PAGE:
Randall Adkins, a political scientist at the University of Nebraska at Omaha, said the registration trend is surprising for a red state such as Nebraska but is less startling given national trends toward the Democratic Party.

"If we're seeing people actually changing their party - Republican to Democrat or independent to Democrat - it's a signal of a realignment," Adkins said.

Quandahl said some of the Democrats' gains could be attributed to people who are switching back to the Democratic Party, after registering as Republicans two years ago to vote in the GOP primary for governor. But he acknowledged that the Democratic registration trend could not be explained by that alone.

The last time Democrats enjoyed a voter registration advantage in Douglas County was in 1994.

Gale said his office has not received any complaints about the presence of the voter registration group ACORN in the state. ACORN has drawn criticism in other states because a few of its workers tried to register fake names.

The Iowa secretary of state said earlier this month that ACORN did not have operations in that state.

Friday, October 24, 2008

Should tattoos be copyrighted?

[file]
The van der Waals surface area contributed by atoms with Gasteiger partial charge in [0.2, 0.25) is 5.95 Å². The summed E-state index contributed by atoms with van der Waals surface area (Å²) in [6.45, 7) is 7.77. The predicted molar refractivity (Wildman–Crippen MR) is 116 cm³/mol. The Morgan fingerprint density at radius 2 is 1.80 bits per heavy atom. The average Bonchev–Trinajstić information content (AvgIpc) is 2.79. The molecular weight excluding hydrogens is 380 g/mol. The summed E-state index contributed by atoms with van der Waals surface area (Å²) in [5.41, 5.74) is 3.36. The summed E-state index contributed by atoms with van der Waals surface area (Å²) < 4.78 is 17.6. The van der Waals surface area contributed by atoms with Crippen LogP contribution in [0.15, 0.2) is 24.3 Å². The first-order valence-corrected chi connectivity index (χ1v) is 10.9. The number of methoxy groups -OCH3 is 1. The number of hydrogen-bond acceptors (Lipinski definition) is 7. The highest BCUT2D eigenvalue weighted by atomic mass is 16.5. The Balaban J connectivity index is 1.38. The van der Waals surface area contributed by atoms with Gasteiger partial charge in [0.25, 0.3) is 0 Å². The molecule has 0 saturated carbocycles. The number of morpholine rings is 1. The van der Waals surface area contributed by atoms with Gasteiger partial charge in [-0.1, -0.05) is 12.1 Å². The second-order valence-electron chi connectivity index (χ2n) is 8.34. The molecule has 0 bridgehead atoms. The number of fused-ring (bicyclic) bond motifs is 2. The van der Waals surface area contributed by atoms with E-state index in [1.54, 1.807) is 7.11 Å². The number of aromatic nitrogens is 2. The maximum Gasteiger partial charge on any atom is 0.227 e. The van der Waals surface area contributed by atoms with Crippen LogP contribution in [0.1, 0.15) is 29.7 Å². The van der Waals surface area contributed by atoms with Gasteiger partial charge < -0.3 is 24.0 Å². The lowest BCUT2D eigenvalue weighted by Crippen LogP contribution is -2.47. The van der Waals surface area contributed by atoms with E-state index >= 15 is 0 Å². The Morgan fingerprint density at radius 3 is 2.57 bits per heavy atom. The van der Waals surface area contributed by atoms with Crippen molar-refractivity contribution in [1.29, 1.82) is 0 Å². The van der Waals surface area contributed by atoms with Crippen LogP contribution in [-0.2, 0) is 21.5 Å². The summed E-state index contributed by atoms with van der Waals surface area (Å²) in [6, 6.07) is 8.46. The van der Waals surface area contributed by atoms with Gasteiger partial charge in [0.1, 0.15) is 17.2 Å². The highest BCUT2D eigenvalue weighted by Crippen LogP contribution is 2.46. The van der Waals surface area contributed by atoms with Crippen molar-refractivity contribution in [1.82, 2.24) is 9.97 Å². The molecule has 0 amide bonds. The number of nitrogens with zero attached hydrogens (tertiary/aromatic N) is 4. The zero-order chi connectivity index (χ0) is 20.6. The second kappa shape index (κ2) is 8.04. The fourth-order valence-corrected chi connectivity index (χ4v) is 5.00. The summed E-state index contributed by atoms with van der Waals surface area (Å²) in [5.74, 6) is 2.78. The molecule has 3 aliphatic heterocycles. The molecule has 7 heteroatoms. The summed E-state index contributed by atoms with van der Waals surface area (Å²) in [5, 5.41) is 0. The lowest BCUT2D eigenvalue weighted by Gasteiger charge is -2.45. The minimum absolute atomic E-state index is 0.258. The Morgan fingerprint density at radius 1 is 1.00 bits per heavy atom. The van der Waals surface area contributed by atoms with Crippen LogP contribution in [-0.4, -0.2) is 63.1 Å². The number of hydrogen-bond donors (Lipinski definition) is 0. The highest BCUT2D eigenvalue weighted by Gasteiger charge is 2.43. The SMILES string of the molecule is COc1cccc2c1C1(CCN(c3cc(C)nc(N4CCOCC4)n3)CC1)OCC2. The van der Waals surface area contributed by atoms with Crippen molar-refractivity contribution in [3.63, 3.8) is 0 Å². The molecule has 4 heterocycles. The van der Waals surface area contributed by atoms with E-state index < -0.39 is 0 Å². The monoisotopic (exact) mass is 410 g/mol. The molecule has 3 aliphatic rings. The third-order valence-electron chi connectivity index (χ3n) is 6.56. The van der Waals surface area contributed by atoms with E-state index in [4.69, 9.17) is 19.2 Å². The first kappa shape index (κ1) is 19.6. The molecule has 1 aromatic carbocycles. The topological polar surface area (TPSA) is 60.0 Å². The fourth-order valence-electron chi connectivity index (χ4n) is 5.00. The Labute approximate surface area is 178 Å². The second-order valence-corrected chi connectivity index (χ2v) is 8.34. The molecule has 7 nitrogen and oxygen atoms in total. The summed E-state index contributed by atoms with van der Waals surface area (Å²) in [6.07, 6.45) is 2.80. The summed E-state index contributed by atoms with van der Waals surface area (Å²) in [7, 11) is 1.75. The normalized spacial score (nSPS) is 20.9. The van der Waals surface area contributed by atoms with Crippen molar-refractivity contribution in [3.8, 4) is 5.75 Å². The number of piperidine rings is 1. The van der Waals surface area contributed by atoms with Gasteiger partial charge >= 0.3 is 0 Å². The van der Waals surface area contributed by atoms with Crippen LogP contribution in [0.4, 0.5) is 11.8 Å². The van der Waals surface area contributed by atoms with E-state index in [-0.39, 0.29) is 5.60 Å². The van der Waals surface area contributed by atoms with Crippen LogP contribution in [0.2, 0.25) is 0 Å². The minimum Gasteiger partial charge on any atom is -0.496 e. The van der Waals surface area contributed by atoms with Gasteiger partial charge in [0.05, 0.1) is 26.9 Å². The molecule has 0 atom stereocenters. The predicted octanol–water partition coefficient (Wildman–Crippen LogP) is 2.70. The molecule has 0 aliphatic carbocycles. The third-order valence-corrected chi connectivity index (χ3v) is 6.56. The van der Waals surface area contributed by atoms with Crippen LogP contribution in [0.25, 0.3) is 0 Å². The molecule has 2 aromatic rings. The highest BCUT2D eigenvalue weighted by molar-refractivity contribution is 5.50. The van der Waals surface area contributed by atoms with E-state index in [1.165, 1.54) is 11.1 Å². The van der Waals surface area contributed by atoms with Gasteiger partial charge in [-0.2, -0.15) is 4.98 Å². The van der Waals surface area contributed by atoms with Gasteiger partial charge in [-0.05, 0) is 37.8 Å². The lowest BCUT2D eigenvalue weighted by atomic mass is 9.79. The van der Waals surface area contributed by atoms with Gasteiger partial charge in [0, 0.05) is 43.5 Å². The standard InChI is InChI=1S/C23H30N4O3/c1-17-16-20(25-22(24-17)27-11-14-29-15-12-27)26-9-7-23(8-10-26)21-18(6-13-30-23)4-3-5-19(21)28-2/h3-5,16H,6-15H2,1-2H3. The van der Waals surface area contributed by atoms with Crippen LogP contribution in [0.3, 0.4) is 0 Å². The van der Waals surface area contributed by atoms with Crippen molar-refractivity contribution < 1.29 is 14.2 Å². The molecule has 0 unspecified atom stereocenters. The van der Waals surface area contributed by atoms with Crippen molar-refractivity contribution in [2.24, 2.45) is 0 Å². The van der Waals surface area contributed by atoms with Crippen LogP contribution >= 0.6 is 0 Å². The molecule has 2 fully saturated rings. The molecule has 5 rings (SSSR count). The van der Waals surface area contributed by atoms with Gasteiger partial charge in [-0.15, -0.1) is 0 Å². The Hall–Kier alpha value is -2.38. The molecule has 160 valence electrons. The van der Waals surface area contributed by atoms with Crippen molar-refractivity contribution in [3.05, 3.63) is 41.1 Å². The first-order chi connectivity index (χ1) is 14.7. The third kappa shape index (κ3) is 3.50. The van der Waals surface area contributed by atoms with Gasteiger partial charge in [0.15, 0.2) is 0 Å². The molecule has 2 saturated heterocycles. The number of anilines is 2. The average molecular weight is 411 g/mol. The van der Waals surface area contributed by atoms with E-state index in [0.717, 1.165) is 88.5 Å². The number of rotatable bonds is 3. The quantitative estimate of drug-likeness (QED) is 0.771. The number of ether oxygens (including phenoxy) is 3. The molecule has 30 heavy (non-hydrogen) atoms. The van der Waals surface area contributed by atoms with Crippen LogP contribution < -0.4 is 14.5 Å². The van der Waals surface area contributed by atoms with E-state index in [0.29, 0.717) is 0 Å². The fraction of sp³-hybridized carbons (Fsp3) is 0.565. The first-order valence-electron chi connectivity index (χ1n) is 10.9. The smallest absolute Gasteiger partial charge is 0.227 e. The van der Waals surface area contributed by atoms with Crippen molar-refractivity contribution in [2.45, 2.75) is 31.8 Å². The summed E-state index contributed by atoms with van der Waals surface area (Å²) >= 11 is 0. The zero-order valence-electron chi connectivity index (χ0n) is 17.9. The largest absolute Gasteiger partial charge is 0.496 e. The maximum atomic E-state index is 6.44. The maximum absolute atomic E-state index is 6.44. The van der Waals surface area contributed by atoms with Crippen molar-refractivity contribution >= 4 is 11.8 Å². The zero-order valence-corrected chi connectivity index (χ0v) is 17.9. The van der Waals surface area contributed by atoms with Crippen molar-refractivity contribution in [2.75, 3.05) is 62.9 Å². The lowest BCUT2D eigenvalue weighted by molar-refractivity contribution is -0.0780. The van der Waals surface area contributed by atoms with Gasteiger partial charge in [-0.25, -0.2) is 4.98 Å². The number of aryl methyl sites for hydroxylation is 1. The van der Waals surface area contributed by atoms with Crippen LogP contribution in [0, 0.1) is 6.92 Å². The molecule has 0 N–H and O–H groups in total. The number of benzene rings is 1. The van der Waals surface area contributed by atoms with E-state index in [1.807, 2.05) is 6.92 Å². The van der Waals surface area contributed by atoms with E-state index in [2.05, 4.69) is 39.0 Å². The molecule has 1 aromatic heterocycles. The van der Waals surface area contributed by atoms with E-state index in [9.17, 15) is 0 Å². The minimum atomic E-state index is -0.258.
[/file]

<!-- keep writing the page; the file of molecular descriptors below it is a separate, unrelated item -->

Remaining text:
Copyright is defined as a form of protection provided to the authors of "original works of authorship" that gives them the exclusive rights to the distribution of their work, up to seventy years after death. Tattoos can be considered an artistic work created by an author and therefore it is possible that tattoos can be copyrighted. This means that a dupilcation of a tattoo of the same design by a different artist can turn into a court case over copyright infringement.
    In a case over copyright infringement, the defendant can pay up to $100,000 if the court considers the infringement to be willful; but the usual range of these cases are between $750 and $30,000. The registration fee is a mere $30 and is necessary only when suing for statutory damages. If the infringement is not willful the infringer can still be sued, but it would be a fine of around $200, not enough to cover any attorney or lawyer fees. This means that a tattoo artist could have accepted a drawing from a customer, not knowing the customer got the idea from another tattoo, if the works are substantially similar it would be enough to sue. A case without an officially registered work can still be upheld in court, but it would not be for money, just the protection against future infringement. In theory, the court could order for the tattoo to be removed, but that is unlikely.